In our worst nightmares, coffee is not kosher for Passover. In early 20th-century America, this nightmare was almost real: Jewish stores mistakenly classified coffee beans as legumes, making them forbidden during Pesach according to Ashkenazi tradition. But then American advertising came to save the day — in the form of the Maxwell House Haggadah.
In 1923, an advertising manager for the Forverts, Joseph Jacobs (not to be confused with Rabbi Jacob Joseph), ran an ad assuring readers that Maxwell House coffee was kosher for Passover. In 1932, he went a step further, convincing the company to publish the now-iconic haggadah to give away with cans of coffee and lock in the loyalty of Jewish consumers. This might explain why your great-aunt Betty had twelve of them.
The success of the campaign resulted in more than just a cup of coffee with your afikomen — it also convinced other American brands like Jell-O and Colgate that the Jewish press was the gateway to an untapped market. And for assimilating Jews, it provided the first truly American script for the Passover ritual. Not to mention a strong recommendation for how to wrap it up.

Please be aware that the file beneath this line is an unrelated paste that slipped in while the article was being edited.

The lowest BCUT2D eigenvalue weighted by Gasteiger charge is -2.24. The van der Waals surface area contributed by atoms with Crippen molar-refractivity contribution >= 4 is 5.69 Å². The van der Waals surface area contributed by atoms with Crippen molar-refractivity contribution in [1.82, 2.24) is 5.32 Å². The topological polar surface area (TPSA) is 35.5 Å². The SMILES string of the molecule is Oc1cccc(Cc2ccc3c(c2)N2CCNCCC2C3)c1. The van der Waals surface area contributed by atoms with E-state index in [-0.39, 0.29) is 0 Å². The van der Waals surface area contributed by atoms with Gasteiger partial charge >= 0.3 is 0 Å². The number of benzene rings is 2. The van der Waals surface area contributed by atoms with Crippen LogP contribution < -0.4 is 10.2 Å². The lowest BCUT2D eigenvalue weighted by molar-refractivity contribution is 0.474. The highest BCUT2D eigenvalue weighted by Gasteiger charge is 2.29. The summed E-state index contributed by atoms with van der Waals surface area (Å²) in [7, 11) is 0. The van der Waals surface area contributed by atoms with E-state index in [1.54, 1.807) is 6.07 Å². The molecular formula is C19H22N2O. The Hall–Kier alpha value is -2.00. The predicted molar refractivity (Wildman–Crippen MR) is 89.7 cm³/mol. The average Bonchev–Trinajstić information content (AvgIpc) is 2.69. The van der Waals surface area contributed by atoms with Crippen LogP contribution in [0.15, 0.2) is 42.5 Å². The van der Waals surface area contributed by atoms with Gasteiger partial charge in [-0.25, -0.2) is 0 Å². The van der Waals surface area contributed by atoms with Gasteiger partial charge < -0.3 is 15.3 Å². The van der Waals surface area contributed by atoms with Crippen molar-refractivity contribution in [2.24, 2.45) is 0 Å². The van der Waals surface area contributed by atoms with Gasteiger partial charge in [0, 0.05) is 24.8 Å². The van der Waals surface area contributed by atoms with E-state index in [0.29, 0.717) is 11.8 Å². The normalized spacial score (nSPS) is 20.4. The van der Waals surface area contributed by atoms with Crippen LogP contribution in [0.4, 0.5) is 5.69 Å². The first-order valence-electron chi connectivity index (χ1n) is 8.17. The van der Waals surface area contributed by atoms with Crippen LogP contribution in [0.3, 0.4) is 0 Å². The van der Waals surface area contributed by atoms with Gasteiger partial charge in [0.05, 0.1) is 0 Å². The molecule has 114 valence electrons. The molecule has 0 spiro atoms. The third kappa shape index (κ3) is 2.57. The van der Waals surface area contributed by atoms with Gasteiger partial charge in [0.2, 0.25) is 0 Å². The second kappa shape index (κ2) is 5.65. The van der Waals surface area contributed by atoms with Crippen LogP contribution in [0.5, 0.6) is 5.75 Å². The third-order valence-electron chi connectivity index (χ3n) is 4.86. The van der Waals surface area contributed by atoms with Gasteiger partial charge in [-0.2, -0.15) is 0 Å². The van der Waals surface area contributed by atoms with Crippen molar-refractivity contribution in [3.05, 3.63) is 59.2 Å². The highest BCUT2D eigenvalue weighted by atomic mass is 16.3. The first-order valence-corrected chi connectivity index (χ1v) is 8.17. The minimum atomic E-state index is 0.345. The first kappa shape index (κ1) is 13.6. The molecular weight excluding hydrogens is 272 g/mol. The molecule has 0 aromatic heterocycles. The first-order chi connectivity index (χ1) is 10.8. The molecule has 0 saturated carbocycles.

» Watch a history of the ad campaign for the Maxwell House Haggadah
» Quiz yourself on what’s kosher for Passover
» Discover when Maxwell House went gender neutral
» Bid big $$ on the first American Haggadah